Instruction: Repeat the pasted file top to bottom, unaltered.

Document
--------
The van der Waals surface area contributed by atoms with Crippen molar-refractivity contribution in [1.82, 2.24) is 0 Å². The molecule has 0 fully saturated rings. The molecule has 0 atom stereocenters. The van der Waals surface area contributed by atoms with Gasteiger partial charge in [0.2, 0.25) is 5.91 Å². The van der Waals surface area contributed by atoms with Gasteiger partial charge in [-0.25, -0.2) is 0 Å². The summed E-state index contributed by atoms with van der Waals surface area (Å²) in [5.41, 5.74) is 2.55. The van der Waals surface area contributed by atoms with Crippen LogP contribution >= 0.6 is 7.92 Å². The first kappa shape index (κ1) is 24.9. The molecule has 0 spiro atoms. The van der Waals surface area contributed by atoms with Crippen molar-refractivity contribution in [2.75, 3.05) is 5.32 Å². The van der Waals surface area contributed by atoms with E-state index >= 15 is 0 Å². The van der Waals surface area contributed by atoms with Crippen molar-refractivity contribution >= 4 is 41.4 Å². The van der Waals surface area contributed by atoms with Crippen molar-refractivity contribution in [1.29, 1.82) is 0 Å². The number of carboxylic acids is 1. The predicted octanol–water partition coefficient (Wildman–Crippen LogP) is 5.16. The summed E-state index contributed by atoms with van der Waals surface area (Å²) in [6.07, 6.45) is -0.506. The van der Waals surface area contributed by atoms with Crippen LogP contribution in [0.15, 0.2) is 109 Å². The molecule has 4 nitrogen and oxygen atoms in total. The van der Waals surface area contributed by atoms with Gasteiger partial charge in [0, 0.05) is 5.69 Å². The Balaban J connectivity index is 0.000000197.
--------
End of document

The van der Waals surface area contributed by atoms with Crippen molar-refractivity contribution in [1.82, 2.24) is 0 Å². The molecule has 0 fully saturated rings. The molecule has 0 atom stereocenters. The van der Waals surface area contributed by atoms with Gasteiger partial charge in [0.2, 0.25) is 5.91 Å². The van der Waals surface area contributed by atoms with Gasteiger partial charge in [-0.25, -0.2) is 0 Å². The summed E-state index contributed by atoms with van der Waals surface area (Å²) in [5.41, 5.74) is 2.55. The van der Waals surface area contributed by atoms with Crippen LogP contribution >= 0.6 is 7.92 Å². The first kappa shape index (κ1) is 24.9. The molecule has 0 spiro atoms. The van der Waals surface area contributed by atoms with Crippen molar-refractivity contribution in [2.75, 3.05) is 5.32 Å². The van der Waals surface area contributed by atoms with E-state index >= 15 is 0 Å². The van der Waals surface area contributed by atoms with Crippen molar-refractivity contribution >= 4 is 41.4 Å². The van der Waals surface area contributed by atoms with Crippen molar-refractivity contribution in [1.29, 1.82) is 0 Å². The number of carboxylic acids is 1. The predicted octanol–water partition coefficient (Wildman–Crippen LogP) is 5.16. The summed E-state index contributed by atoms with van der Waals surface area (Å²) in [6.07, 6.45) is -0.506. The van der Waals surface area contributed by atoms with Crippen LogP contribution in [0.15, 0.2) is 109 Å². The molecule has 4 nitrogen and oxygen atoms in total. The van der Waals surface area contributed by atoms with Gasteiger partial charge in [0, 0.05) is 5.69 Å². The Balaban J connectivity index is 0.000000197.